The Independent

World news in brief


Tanker breakup threatens marine wildlife

An oil slick off the coast of the Philippine­s is threatenin­g wildlife in a protected marine area, environmen­talists have warned. The pollution is the result of the sinking of the tanker MT Princess Empress, which was carrying 800,000 litres of industrial­ised fuel oil when it sank off the northeast coast of Mindoro Island on 28 February. Despite days of efforts to contain the oil spill, officials

of the Department of Environmen­t and Natural Resources have warned that up to 21 locally managed marine protected areas may have been impacted by the spill.

The affected areas include the Verde Island Passage, a marine ecosystem that provides food and livelihood­s to millions of people. The Philippine Coast Guard is investigat­ing the cause of the incident. The probe will determine if there are people accountabl­e for the sinking of the oil tanker.

Two dead as dozens of police held hostage in Colombia

A police officer and a civilian were killed during protests in Colombia’s Caqueta province as 79 officers and nine oilfield workers were taken hostage by members of rural communitie­s. The violence on Thursday erupted in part of the San Vicente del Caguan municipali­ty, where members of rural and Indigenous communitie­s blocked access to an oil field, national police said, to demand Emerald Energy help fix roads.

President Gustavo Petro said: “We have a popular movement which by its exclusion and the influence of groups which want to destroy this government and subsume Colombia in war, has ended up murdering a young policeman,” he said. The attorney general’s office should investigat­e the killings, while the Red Cross should attend to those being held hostage, he said. Protests in areas close to oil and mining projects regularly occur in Colombia as communitie­s push for companies to build infrastruc­ture including roads and schools. Reuters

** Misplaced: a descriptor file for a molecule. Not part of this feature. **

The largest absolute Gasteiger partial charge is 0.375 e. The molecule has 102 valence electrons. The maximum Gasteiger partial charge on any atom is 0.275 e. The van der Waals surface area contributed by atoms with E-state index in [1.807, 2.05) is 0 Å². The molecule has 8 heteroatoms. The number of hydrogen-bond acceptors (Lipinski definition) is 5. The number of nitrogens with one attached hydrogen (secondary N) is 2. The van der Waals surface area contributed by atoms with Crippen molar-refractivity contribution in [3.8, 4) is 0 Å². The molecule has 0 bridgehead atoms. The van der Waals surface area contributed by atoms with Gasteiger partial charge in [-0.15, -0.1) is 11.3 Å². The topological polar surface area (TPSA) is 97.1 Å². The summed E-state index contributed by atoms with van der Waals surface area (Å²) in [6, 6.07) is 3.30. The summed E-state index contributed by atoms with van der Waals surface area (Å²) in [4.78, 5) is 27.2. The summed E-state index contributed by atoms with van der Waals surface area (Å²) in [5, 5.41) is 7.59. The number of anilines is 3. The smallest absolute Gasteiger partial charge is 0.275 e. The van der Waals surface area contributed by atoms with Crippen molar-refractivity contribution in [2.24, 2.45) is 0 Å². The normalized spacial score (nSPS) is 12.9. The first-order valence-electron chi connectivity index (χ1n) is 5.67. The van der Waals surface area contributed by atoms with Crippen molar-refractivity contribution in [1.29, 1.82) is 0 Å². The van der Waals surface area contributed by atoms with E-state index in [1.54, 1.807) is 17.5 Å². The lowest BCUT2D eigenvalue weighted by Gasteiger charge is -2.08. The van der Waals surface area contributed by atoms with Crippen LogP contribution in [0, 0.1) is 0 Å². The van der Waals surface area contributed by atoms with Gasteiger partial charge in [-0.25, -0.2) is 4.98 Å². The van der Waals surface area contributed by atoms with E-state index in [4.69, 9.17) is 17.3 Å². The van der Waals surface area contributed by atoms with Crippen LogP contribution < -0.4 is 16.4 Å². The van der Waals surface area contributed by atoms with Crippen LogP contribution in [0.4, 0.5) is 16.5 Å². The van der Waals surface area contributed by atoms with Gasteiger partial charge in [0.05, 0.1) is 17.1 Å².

Nigeria extends old banknotes amid cash shortage

Nigeria’s Supreme Court yesterday ordered the central bank to extend until 31 December the use of old banknotes, whose withdrawal from circulatio­n became an election issue after it caused cash shortages, widespread hardship and anger. Sixteen states in Nigeria had brought the case to the court, arguing that most Nigerians were stuck with old notes and needed more time

beyond the 10 February date when the bills ceased to be legal tender in a botched move to replace them with newer ones.

Replacemen­t banknotes have been in short supply, which has caused chaotic scenes at banks. It has also overwhelme­d the digital banking network, as a flood of transactio­ns shifted into cyberspace. In a country where most people rely on cash for everything from taxi fares to buying food from markets, the shortages of naira bills has riled citizens, some of whom have attacked banks and burned cash-dispensing machines. Reuters

Greece train crash victim buried

The first funeral for the nearly 60 victims of Greece’s worst rail disaster was held yesterday as families began receiving remains after a harrowing identifica­tion process. Athina Katsara, a 34year-old mother of an infant boy, was buried in her hometown of Katerini, northern Greece. Her injured husband was in hospital and unable to attend. Recovery teams spent a third day scouring the wreckage in Tempe, 378km (235 miles) north of Athens, where a passenger train slammed into a freight carrier near Larissa just before midnight on Tuesday.

After evening protests over the past two days, some 2,000 students took to the streets in Athens yesterday, blocking the road in front of parliament for a moment of silence. Railway workers extended their strike to a second day yesterday, and more rallies were planned, as many demanded how such a tragedy could have happened. Almost 40 survivors remain in hospital, seven of them in intensive care. Anger has grown across the country over the crash, which the government has attributed to human error but which unions say was inevitable due to lack of maintenanc­e and faulty signalling.

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 ?? (Reuters) ?? The coastguard collect samples yesterday from a massive oil slick off the northeast coast of the Philippine­s
(Reuters) The coastguard collect samples yesterday from a massive oil slick off the northeast coast of the Philippine­s

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